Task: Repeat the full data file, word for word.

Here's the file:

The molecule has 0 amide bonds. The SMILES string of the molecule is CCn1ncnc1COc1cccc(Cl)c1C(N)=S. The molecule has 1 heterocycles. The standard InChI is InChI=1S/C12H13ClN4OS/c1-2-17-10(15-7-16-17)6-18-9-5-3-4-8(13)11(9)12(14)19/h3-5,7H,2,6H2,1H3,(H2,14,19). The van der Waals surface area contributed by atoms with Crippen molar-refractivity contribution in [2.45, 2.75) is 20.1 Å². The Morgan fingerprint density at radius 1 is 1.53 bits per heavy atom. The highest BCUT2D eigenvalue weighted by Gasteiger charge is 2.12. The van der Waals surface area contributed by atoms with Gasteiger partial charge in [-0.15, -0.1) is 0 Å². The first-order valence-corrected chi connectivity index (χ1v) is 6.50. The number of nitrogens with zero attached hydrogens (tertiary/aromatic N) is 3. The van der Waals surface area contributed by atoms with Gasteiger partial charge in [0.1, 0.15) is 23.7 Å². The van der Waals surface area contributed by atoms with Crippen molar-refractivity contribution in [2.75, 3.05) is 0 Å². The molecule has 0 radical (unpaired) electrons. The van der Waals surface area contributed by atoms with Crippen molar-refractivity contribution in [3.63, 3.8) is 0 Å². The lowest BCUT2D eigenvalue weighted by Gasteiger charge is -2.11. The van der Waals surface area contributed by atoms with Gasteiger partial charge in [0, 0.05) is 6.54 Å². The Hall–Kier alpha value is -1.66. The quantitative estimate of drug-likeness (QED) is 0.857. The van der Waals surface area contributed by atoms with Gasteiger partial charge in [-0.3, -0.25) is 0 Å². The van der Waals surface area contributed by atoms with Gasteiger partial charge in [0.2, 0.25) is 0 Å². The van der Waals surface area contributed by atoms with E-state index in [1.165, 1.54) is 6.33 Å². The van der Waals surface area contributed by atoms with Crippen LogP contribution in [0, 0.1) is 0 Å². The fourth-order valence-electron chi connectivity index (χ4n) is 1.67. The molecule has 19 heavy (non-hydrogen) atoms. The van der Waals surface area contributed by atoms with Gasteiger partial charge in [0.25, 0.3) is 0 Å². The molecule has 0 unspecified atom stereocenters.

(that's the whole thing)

The molecule has 0 amide bonds. The SMILES string of the molecule is CCn1ncnc1COc1cccc(Cl)c1C(N)=S. The molecule has 1 heterocycles. The standard InChI is InChI=1S/C12H13ClN4OS/c1-2-17-10(15-7-16-17)6-18-9-5-3-4-8(13)11(9)12(14)19/h3-5,7H,2,6H2,1H3,(H2,14,19). The van der Waals surface area contributed by atoms with Crippen molar-refractivity contribution in [2.45, 2.75) is 20.1 Å². The Morgan fingerprint density at radius 1 is 1.53 bits per heavy atom. The highest BCUT2D eigenvalue weighted by Gasteiger charge is 2.12. The van der Waals surface area contributed by atoms with Gasteiger partial charge in [-0.15, -0.1) is 0 Å². The first-order valence-corrected chi connectivity index (χ1v) is 6.50. The number of nitrogens with zero attached hydrogens (tertiary/aromatic N) is 3. The van der Waals surface area contributed by atoms with Gasteiger partial charge in [0.1, 0.15) is 23.7 Å². The van der Waals surface area contributed by atoms with Crippen molar-refractivity contribution in [2.75, 3.05) is 0 Å². The molecule has 0 radical (unpaired) electrons. The van der Waals surface area contributed by atoms with Crippen molar-refractivity contribution in [3.63, 3.8) is 0 Å². The lowest BCUT2D eigenvalue weighted by Gasteiger charge is -2.11. The van der Waals surface area contributed by atoms with Gasteiger partial charge in [0, 0.05) is 6.54 Å². The Hall–Kier alpha value is -1.66. The quantitative estimate of drug-likeness (QED) is 0.857. The van der Waals surface area contributed by atoms with Gasteiger partial charge in [-0.3, -0.25) is 0 Å². The van der Waals surface area contributed by atoms with Gasteiger partial charge in [0.2, 0.25) is 0 Å². The van der Waals surface area contributed by atoms with E-state index in [1.165, 1.54) is 6.33 Å². The van der Waals surface area contributed by atoms with Crippen LogP contribution in [0, 0.1) is 0 Å². The fourth-order valence-electron chi connectivity index (χ4n) is 1.67. The molecule has 19 heavy (non-hydrogen) atoms. The van der Waals surface area contributed by atoms with Gasteiger partial charge in [0.25, 0.3) is 0 Å². The molecule has 0 unspecified atom stereocenters.